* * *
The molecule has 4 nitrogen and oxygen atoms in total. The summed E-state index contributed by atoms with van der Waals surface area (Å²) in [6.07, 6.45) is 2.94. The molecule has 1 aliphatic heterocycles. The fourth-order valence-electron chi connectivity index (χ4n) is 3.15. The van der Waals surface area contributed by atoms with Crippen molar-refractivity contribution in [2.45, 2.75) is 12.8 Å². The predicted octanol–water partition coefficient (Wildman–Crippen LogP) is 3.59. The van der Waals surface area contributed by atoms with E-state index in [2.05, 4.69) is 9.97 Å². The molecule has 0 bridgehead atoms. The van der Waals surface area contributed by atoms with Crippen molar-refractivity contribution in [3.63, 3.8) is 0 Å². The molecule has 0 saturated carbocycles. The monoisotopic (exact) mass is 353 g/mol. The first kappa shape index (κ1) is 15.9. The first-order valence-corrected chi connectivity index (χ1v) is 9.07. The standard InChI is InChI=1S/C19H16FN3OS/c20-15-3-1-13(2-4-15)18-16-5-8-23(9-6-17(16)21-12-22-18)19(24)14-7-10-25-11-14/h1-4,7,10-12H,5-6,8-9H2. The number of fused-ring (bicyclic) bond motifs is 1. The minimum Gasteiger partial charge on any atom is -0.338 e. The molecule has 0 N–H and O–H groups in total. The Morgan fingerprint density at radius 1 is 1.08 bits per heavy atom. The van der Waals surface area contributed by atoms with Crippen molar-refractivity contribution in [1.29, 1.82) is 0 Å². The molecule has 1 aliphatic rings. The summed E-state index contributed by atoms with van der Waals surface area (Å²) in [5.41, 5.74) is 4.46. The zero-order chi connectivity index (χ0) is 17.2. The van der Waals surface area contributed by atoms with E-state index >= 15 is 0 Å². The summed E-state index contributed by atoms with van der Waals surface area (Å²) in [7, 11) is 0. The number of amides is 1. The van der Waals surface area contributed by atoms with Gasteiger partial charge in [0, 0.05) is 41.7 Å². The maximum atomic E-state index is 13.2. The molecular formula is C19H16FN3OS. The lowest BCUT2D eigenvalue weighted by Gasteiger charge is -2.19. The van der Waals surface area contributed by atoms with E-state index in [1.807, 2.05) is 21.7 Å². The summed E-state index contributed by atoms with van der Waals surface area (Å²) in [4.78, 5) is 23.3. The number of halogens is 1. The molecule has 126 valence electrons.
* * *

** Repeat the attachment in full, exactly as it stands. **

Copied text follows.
The molecule has 4 nitrogen and oxygen atoms in total. The summed E-state index contributed by atoms with van der Waals surface area (Å²) in [6.07, 6.45) is 2.94. The molecule has 1 aliphatic heterocycles. The fourth-order valence-electron chi connectivity index (χ4n) is 3.15. The van der Waals surface area contributed by atoms with Crippen molar-refractivity contribution in [2.45, 2.75) is 12.8 Å². The predicted octanol–water partition coefficient (Wildman–Crippen LogP) is 3.59. The van der Waals surface area contributed by atoms with E-state index in [2.05, 4.69) is 9.97 Å². The molecule has 0 bridgehead atoms. The van der Waals surface area contributed by atoms with Crippen molar-refractivity contribution in [3.63, 3.8) is 0 Å². The molecule has 0 saturated carbocycles. The monoisotopic (exact) mass is 353 g/mol. The first kappa shape index (κ1) is 15.9. The first-order valence-corrected chi connectivity index (χ1v) is 9.07. The standard InChI is InChI=1S/C19H16FN3OS/c20-15-3-1-13(2-4-15)18-16-5-8-23(9-6-17(16)21-12-22-18)19(24)14-7-10-25-11-14/h1-4,7,10-12H,5-6,8-9H2. The number of fused-ring (bicyclic) bond motifs is 1. The minimum Gasteiger partial charge on any atom is -0.338 e. The molecule has 0 N–H and O–H groups in total. The Morgan fingerprint density at radius 1 is 1.08 bits per heavy atom. The van der Waals surface area contributed by atoms with Crippen molar-refractivity contribution in [1.29, 1.82) is 0 Å². The molecule has 1 aliphatic rings. The summed E-state index contributed by atoms with van der Waals surface area (Å²) in [5.41, 5.74) is 4.46. The zero-order chi connectivity index (χ0) is 17.2. The van der Waals surface area contributed by atoms with E-state index >= 15 is 0 Å². The summed E-state index contributed by atoms with van der Waals surface area (Å²) in [7, 11) is 0. The number of amides is 1. The van der Waals surface area contributed by atoms with Gasteiger partial charge in [0, 0.05) is 41.7 Å². The maximum atomic E-state index is 13.2. The molecular formula is C19H16FN3OS. The lowest BCUT2D eigenvalue weighted by Gasteiger charge is -2.19. The van der Waals surface area contributed by atoms with E-state index in [1.807, 2.05) is 21.7 Å². The summed E-state index contributed by atoms with van der Waals surface area (Å²) in [4.78, 5) is 23.3. The number of halogens is 1. The molecule has 126 valence electrons.